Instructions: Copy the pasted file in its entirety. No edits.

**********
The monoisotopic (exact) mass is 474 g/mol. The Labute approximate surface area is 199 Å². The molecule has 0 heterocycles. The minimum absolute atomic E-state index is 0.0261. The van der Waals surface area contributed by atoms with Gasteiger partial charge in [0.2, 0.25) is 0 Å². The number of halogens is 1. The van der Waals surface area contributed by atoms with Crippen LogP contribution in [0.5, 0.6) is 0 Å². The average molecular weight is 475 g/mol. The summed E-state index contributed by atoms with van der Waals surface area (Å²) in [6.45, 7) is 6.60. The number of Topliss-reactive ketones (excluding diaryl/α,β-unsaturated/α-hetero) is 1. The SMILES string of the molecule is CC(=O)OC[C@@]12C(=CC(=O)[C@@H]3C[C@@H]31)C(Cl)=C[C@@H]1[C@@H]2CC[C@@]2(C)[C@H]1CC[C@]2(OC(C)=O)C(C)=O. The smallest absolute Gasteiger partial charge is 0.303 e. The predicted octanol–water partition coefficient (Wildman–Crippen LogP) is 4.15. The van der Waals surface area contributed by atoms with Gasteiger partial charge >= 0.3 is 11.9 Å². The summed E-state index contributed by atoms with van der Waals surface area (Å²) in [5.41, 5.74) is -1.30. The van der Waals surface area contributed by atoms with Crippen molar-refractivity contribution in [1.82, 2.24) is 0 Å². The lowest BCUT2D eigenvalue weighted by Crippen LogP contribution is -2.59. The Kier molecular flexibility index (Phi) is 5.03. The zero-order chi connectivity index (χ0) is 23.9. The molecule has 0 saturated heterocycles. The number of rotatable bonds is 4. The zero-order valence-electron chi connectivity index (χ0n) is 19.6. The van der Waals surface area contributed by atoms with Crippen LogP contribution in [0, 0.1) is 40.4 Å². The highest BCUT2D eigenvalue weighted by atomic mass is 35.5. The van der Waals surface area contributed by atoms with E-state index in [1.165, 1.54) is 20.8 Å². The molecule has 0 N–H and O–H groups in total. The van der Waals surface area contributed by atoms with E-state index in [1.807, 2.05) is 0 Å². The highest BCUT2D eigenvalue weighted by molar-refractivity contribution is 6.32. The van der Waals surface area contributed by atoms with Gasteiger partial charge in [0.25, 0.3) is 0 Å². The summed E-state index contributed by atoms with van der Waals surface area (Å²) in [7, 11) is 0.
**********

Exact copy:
The monoisotopic (exact) mass is 474 g/mol. The Labute approximate surface area is 199 Å². The molecule has 0 heterocycles. The minimum absolute atomic E-state index is 0.0261. The van der Waals surface area contributed by atoms with Gasteiger partial charge in [0.2, 0.25) is 0 Å². The number of halogens is 1. The van der Waals surface area contributed by atoms with Crippen LogP contribution in [0.5, 0.6) is 0 Å². The average molecular weight is 475 g/mol. The summed E-state index contributed by atoms with van der Waals surface area (Å²) in [6.45, 7) is 6.60. The number of Topliss-reactive ketones (excluding diaryl/α,β-unsaturated/α-hetero) is 1. The SMILES string of the molecule is CC(=O)OC[C@@]12C(=CC(=O)[C@@H]3C[C@@H]31)C(Cl)=C[C@@H]1[C@@H]2CC[C@@]2(C)[C@H]1CC[C@]2(OC(C)=O)C(C)=O. The smallest absolute Gasteiger partial charge is 0.303 e. The predicted octanol–water partition coefficient (Wildman–Crippen LogP) is 4.15. The van der Waals surface area contributed by atoms with Gasteiger partial charge >= 0.3 is 11.9 Å². The summed E-state index contributed by atoms with van der Waals surface area (Å²) in [5.41, 5.74) is -1.30. The van der Waals surface area contributed by atoms with Crippen molar-refractivity contribution in [1.82, 2.24) is 0 Å². The lowest BCUT2D eigenvalue weighted by Crippen LogP contribution is -2.59. The Kier molecular flexibility index (Phi) is 5.03. The zero-order chi connectivity index (χ0) is 23.9. The molecule has 0 saturated heterocycles. The number of rotatable bonds is 4. The zero-order valence-electron chi connectivity index (χ0n) is 19.6. The van der Waals surface area contributed by atoms with Crippen LogP contribution in [0, 0.1) is 40.4 Å². The highest BCUT2D eigenvalue weighted by atomic mass is 35.5. The van der Waals surface area contributed by atoms with E-state index in [1.165, 1.54) is 20.8 Å². The molecule has 0 N–H and O–H groups in total. The van der Waals surface area contributed by atoms with E-state index in [1.807, 2.05) is 0 Å². The highest BCUT2D eigenvalue weighted by molar-refractivity contribution is 6.32. The van der Waals surface area contributed by atoms with Gasteiger partial charge in [0.25, 0.3) is 0 Å². The summed E-state index contributed by atoms with van der Waals surface area (Å²) in [7, 11) is 0.